Now that National Poetry Month is almost over, it is time I share a couple of my favorite poets and glass works their writing has inspired.
For a 2004 exhibit of our stained glass art at the Afa Gallery in Scranton, Pennsylvania, I created a number of tree designs. At the time I was experimenting with coloring representative forms in unusual ways. A series of four small panels depicted the four seasons as trees, including “Unleaving.” Its title came from a line in “Spring and Fall” by Gerard Manley Hopkins. I love reading Hopkins’ sprung rhythm aloud, delight in his invented words, and savor his multiple meanings.
Spring and Fall:
to a young child
Margaret, are you grieving
Over Goldengrove unleaving?
Leaves, like the things of man, you
With your fresh thoughts care for, can you?
Ah! as the heart grows older
It will come to such sights colder
By and by, nor spare a sigh
Though worlds of wanwood leafmeal lie;
And yet you will weep and know why,
Now no matter, child, the name:
Sorrow’s springs are the same.
Nor mouth had, no nor mind, expressed
What heart heard of, ghost guessed:
It is the blight man was born for,
It is Margaret you mourn for.
One of our largest creations for that “solo” show (Jay and I shared the gallery space as an artist team) was “Summer Trees, Days Gone By.” Arts-and-Crafts era ceramics inspired this three-part stained glass window. The title came to me serendipitously while I was thinking of many moments in my life that I connect with trees. Still, the triptych calls to mind the poem by Joyce Kilmer that almost everyone my age memorized in grade school.
I think that I shall never see
A poem lovely as a tree.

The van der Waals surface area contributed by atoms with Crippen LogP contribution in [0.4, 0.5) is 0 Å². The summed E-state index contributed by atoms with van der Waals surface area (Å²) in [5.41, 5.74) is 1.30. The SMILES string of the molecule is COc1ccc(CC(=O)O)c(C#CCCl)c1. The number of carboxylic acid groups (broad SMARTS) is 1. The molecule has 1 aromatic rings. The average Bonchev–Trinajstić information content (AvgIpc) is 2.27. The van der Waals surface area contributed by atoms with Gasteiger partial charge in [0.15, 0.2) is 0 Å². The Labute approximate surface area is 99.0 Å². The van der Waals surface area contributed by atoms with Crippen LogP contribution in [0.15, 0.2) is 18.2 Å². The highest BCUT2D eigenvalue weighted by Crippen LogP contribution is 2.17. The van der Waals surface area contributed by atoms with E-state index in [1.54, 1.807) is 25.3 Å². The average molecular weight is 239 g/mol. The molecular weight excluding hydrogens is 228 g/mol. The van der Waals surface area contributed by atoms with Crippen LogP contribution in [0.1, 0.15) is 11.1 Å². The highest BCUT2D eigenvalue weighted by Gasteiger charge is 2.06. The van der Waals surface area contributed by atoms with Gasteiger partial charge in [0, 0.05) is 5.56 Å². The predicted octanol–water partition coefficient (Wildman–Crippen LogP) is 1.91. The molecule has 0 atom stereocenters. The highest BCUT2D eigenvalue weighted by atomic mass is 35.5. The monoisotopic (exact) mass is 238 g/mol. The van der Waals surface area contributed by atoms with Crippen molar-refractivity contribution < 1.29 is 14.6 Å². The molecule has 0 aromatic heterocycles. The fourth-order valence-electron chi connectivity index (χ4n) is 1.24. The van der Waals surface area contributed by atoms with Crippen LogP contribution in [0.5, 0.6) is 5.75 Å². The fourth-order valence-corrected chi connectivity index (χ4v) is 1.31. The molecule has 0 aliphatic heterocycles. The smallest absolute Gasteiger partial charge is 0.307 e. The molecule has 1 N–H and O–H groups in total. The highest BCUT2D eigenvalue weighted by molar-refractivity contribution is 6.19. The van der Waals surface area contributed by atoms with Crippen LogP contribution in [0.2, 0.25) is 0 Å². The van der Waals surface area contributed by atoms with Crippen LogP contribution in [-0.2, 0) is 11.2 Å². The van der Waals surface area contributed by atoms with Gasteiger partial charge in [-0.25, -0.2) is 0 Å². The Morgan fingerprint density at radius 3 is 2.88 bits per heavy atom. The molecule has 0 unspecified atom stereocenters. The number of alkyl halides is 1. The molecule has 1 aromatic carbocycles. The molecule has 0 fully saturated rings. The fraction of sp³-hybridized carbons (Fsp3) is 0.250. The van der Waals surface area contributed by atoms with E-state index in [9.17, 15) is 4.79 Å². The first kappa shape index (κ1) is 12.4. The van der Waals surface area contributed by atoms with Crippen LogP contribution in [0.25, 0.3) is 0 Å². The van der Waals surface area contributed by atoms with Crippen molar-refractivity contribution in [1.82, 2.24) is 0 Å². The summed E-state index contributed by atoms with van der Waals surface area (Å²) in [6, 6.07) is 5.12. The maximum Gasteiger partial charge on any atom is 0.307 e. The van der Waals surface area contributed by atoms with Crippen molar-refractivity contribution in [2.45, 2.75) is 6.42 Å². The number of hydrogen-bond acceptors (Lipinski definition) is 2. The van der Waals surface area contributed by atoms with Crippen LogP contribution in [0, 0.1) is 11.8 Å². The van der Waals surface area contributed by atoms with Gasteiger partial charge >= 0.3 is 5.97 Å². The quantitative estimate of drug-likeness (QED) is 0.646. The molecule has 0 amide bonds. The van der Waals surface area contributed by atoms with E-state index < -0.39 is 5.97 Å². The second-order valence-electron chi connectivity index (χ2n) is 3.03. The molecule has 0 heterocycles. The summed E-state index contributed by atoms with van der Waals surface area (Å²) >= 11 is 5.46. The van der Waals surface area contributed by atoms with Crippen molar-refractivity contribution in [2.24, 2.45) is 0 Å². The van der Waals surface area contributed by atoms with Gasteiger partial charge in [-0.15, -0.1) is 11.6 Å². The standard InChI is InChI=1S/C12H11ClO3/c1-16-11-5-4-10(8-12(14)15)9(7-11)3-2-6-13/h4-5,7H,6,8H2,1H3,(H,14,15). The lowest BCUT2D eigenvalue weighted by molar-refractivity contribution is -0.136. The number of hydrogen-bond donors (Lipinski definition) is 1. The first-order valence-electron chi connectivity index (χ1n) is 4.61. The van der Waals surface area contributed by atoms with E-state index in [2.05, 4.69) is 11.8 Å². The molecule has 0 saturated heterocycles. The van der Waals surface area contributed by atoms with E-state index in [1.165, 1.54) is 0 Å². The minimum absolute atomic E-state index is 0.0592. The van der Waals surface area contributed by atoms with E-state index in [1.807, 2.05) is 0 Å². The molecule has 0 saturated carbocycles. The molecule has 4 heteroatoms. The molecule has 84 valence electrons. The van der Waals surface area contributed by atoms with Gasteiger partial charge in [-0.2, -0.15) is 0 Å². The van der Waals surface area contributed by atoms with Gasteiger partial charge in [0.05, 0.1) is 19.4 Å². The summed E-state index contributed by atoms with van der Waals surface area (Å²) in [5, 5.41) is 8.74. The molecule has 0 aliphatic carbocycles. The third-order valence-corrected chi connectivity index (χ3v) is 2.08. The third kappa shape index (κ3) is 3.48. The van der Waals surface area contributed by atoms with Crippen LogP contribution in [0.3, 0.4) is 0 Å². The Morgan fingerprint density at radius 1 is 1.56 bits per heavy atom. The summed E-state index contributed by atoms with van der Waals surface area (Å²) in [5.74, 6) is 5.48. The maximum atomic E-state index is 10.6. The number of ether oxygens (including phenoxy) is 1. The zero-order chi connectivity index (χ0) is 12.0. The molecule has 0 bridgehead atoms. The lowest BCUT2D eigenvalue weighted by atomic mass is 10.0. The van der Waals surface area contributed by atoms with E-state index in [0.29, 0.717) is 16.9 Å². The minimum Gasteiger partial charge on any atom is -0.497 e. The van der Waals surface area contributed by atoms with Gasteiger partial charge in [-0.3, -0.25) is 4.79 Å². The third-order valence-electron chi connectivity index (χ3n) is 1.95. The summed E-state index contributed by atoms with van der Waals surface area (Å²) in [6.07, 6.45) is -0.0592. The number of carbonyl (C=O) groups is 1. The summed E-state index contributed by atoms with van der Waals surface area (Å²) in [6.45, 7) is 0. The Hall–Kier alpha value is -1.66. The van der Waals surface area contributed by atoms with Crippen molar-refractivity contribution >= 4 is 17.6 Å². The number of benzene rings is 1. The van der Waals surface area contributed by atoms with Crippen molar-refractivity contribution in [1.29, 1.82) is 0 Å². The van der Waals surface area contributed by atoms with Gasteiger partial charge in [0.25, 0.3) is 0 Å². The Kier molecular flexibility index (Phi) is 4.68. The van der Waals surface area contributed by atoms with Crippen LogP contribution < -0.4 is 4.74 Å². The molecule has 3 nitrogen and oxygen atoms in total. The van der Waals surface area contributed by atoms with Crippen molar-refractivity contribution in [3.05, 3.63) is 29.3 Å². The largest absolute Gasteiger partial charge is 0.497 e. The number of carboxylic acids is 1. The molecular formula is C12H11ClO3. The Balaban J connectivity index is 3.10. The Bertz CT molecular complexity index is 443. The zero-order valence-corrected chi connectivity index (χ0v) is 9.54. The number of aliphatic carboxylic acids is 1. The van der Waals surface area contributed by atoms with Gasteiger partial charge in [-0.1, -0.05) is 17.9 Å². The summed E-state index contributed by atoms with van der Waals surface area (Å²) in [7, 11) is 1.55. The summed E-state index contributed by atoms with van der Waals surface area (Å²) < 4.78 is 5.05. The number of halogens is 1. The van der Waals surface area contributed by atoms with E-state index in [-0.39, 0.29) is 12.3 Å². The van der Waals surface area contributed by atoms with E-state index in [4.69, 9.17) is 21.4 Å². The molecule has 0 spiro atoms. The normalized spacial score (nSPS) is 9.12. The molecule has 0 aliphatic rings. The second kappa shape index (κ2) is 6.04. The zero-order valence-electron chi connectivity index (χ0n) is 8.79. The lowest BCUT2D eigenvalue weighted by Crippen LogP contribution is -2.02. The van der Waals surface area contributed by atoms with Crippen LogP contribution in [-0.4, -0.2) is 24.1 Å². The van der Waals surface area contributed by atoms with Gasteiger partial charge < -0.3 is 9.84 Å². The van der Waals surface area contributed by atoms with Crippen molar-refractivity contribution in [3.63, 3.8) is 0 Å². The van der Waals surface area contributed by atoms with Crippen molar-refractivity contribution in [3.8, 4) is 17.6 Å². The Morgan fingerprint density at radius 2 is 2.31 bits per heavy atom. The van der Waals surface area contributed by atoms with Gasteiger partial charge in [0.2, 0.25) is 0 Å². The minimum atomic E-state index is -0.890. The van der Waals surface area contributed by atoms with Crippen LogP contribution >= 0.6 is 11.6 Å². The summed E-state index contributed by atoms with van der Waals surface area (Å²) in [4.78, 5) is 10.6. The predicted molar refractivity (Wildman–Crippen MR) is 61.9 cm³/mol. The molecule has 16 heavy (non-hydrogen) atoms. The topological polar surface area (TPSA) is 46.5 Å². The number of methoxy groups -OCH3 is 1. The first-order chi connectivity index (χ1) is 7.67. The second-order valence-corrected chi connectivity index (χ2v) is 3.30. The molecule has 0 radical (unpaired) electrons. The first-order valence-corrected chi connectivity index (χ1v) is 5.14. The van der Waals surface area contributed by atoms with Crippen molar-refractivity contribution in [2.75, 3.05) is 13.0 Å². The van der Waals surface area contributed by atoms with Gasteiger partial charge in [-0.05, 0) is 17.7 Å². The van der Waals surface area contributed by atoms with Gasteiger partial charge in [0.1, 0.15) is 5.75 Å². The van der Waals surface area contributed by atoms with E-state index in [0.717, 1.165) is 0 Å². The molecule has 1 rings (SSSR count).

A tree whose hungry mouth is prest
Against the earth’s sweet flowing breast;
A tree that looks at God all day
And lifts her leafy arms to pray;
A tree that may in summer wear
A nest of robins in her hair;
Upon whose bosom snow has lain;
Who intimately lives with rain.
Poems are made by fools like me,
But only God can make a tree.
That same year we were commissioned to create a pair of windows for a couple celebrating their thirtieth wedding anniversary. Orchids, a symbol of love, inspired my design, and a poem by my favorite mystical poet, Jessica Powers, inspired the title: “Blessed Are They Who Stand Upon Their Vow.”
The Flower of Love
Whoever first plants the seed in any soil
and cultivates the shoot with humble toil
near steep or shallow–
They will be first to come upon the flower
whose instant glory
can recreate, in even this trivial hour,
the Eden story.
Blessed are they who stand upon their vow
and are insistent
that love in this bleak here, this barren now
Blessed are they who battle jest and scorn
to keep love growing
from embryo immaculately born
to blossom showing.
Primarily for them will petals part
to draw and win them.
It, when the pollen finds their opened hearts,
will bloom within them.
April 30, 2015, is National Poem in Your Pocket Day. So print one of these poems or one of your own favorites and carry it with you on Thursday.